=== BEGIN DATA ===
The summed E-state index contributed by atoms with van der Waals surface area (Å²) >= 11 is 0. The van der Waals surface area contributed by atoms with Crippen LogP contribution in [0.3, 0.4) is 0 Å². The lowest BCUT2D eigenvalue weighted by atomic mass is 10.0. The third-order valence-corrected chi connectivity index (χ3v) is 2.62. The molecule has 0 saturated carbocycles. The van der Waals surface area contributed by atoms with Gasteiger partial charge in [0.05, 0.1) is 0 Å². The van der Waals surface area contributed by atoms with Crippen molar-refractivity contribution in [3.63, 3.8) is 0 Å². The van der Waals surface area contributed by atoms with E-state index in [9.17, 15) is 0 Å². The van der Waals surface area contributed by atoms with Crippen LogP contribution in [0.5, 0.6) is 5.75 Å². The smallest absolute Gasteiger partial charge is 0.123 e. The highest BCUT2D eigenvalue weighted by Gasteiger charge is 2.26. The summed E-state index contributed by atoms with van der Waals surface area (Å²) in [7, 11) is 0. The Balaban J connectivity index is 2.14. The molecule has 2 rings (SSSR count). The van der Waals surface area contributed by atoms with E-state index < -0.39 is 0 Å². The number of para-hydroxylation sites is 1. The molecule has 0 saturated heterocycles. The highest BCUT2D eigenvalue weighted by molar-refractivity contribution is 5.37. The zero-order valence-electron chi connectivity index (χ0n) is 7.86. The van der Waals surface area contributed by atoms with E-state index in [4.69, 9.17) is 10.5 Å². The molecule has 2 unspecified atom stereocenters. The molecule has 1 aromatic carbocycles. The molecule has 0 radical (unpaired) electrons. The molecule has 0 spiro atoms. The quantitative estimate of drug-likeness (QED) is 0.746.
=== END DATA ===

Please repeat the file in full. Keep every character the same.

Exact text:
The summed E-state index contributed by atoms with van der Waals surface area (Å²) >= 11 is 0. The van der Waals surface area contributed by atoms with Crippen LogP contribution in [0.3, 0.4) is 0 Å². The lowest BCUT2D eigenvalue weighted by atomic mass is 10.0. The third-order valence-corrected chi connectivity index (χ3v) is 2.62. The molecule has 0 saturated carbocycles. The van der Waals surface area contributed by atoms with Gasteiger partial charge in [0.05, 0.1) is 0 Å². The van der Waals surface area contributed by atoms with Crippen molar-refractivity contribution in [3.63, 3.8) is 0 Å². The van der Waals surface area contributed by atoms with E-state index in [9.17, 15) is 0 Å². The van der Waals surface area contributed by atoms with Crippen LogP contribution in [0.5, 0.6) is 5.75 Å². The smallest absolute Gasteiger partial charge is 0.123 e. The highest BCUT2D eigenvalue weighted by Gasteiger charge is 2.26. The summed E-state index contributed by atoms with van der Waals surface area (Å²) in [7, 11) is 0. The Balaban J connectivity index is 2.14. The molecule has 2 rings (SSSR count). The van der Waals surface area contributed by atoms with E-state index < -0.39 is 0 Å². The number of para-hydroxylation sites is 1. The molecule has 0 saturated heterocycles. The highest BCUT2D eigenvalue weighted by molar-refractivity contribution is 5.37. The zero-order valence-electron chi connectivity index (χ0n) is 7.86. The van der Waals surface area contributed by atoms with E-state index in [4.69, 9.17) is 10.5 Å². The molecule has 2 unspecified atom stereocenters. The molecule has 1 aromatic carbocycles. The molecule has 0 radical (unpaired) electrons. The molecule has 0 spiro atoms. The quantitative estimate of drug-likeness (QED) is 0.746.